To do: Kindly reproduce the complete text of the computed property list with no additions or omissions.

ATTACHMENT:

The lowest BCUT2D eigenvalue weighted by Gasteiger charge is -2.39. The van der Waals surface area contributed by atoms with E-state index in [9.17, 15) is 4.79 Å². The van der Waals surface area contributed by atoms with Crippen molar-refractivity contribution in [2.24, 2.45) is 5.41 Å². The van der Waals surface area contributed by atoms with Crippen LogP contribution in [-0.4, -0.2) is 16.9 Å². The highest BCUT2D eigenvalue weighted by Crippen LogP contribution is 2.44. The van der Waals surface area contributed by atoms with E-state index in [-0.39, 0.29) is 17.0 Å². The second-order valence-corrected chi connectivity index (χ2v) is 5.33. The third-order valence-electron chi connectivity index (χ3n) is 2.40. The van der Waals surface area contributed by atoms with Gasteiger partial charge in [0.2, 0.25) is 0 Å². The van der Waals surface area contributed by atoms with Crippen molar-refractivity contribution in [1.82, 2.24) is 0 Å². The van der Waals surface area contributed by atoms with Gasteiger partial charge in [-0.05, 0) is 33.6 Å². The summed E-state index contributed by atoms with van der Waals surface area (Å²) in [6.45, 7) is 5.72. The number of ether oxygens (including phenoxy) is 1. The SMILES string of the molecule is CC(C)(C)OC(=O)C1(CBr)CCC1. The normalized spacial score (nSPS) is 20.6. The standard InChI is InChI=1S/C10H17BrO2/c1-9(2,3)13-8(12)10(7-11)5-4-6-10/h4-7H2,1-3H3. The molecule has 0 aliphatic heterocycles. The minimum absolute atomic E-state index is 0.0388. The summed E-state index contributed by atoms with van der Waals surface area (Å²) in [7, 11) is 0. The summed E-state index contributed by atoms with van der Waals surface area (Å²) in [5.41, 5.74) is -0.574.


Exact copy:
The lowest BCUT2D eigenvalue weighted by Gasteiger charge is -2.39. The van der Waals surface area contributed by atoms with E-state index in [9.17, 15) is 4.79 Å². The van der Waals surface area contributed by atoms with Crippen molar-refractivity contribution in [2.24, 2.45) is 5.41 Å². The van der Waals surface area contributed by atoms with Crippen LogP contribution in [-0.4, -0.2) is 16.9 Å². The highest BCUT2D eigenvalue weighted by Crippen LogP contribution is 2.44. The van der Waals surface area contributed by atoms with E-state index in [-0.39, 0.29) is 17.0 Å². The second-order valence-corrected chi connectivity index (χ2v) is 5.33. The third-order valence-electron chi connectivity index (χ3n) is 2.40. The van der Waals surface area contributed by atoms with Gasteiger partial charge in [0.2, 0.25) is 0 Å². The van der Waals surface area contributed by atoms with Crippen molar-refractivity contribution in [1.82, 2.24) is 0 Å². The van der Waals surface area contributed by atoms with Gasteiger partial charge in [-0.05, 0) is 33.6 Å². The summed E-state index contributed by atoms with van der Waals surface area (Å²) in [6.45, 7) is 5.72. The number of ether oxygens (including phenoxy) is 1. The SMILES string of the molecule is CC(C)(C)OC(=O)C1(CBr)CCC1. The normalized spacial score (nSPS) is 20.6. The standard InChI is InChI=1S/C10H17BrO2/c1-9(2,3)13-8(12)10(7-11)5-4-6-10/h4-7H2,1-3H3. The molecule has 0 aliphatic heterocycles. The minimum absolute atomic E-state index is 0.0388. The summed E-state index contributed by atoms with van der Waals surface area (Å²) in [7, 11) is 0. The summed E-state index contributed by atoms with van der Waals surface area (Å²) in [5.41, 5.74) is -0.574.